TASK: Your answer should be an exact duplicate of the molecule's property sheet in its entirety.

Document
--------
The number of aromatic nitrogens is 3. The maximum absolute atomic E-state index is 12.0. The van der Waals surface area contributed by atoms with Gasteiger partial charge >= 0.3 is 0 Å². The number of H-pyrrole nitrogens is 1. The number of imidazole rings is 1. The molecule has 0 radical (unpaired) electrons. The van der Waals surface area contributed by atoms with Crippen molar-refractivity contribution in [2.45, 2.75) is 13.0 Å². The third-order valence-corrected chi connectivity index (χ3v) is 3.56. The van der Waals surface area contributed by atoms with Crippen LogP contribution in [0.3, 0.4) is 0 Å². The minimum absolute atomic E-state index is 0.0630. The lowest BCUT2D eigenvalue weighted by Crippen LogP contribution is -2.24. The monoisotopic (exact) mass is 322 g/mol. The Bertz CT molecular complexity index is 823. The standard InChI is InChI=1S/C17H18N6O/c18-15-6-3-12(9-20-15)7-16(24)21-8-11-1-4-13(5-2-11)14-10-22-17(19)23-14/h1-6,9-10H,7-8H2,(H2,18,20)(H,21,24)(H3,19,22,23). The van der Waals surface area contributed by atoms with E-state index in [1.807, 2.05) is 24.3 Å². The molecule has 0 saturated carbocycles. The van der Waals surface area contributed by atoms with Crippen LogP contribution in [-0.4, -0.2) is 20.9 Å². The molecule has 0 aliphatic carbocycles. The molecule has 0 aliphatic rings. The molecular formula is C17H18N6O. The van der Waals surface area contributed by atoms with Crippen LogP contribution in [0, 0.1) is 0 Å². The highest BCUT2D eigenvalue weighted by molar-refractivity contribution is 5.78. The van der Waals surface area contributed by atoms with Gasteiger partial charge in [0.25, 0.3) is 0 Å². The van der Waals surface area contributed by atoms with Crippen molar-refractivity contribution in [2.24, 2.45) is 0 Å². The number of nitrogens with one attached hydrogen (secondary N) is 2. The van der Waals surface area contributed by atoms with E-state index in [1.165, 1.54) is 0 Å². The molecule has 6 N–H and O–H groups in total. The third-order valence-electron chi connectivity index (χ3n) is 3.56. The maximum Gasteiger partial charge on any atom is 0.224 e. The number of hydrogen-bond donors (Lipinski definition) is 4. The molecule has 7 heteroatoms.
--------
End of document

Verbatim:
The number of aromatic nitrogens is 3. The maximum absolute atomic E-state index is 12.0. The van der Waals surface area contributed by atoms with Gasteiger partial charge >= 0.3 is 0 Å². The number of H-pyrrole nitrogens is 1. The number of imidazole rings is 1. The molecule has 0 radical (unpaired) electrons. The van der Waals surface area contributed by atoms with Crippen molar-refractivity contribution in [2.45, 2.75) is 13.0 Å². The third-order valence-corrected chi connectivity index (χ3v) is 3.56. The van der Waals surface area contributed by atoms with Crippen LogP contribution in [0.3, 0.4) is 0 Å². The minimum absolute atomic E-state index is 0.0630. The lowest BCUT2D eigenvalue weighted by Crippen LogP contribution is -2.24. The monoisotopic (exact) mass is 322 g/mol. The Bertz CT molecular complexity index is 823. The standard InChI is InChI=1S/C17H18N6O/c18-15-6-3-12(9-20-15)7-16(24)21-8-11-1-4-13(5-2-11)14-10-22-17(19)23-14/h1-6,9-10H,7-8H2,(H2,18,20)(H,21,24)(H3,19,22,23). The van der Waals surface area contributed by atoms with E-state index in [1.807, 2.05) is 24.3 Å². The molecule has 0 saturated carbocycles. The van der Waals surface area contributed by atoms with Crippen LogP contribution in [-0.4, -0.2) is 20.9 Å². The molecule has 0 aliphatic carbocycles. The molecule has 0 aliphatic rings. The molecular formula is C17H18N6O. The van der Waals surface area contributed by atoms with Crippen LogP contribution in [0, 0.1) is 0 Å². The highest BCUT2D eigenvalue weighted by molar-refractivity contribution is 5.78. The van der Waals surface area contributed by atoms with Gasteiger partial charge in [0.25, 0.3) is 0 Å². The van der Waals surface area contributed by atoms with Crippen molar-refractivity contribution in [2.24, 2.45) is 0 Å². The number of nitrogens with one attached hydrogen (secondary N) is 2. The van der Waals surface area contributed by atoms with E-state index in [1.165, 1.54) is 0 Å². The molecule has 6 N–H and O–H groups in total. The third-order valence-electron chi connectivity index (χ3n) is 3.56. The maximum Gasteiger partial charge on any atom is 0.224 e. The number of hydrogen-bond donors (Lipinski definition) is 4. The molecule has 7 heteroatoms.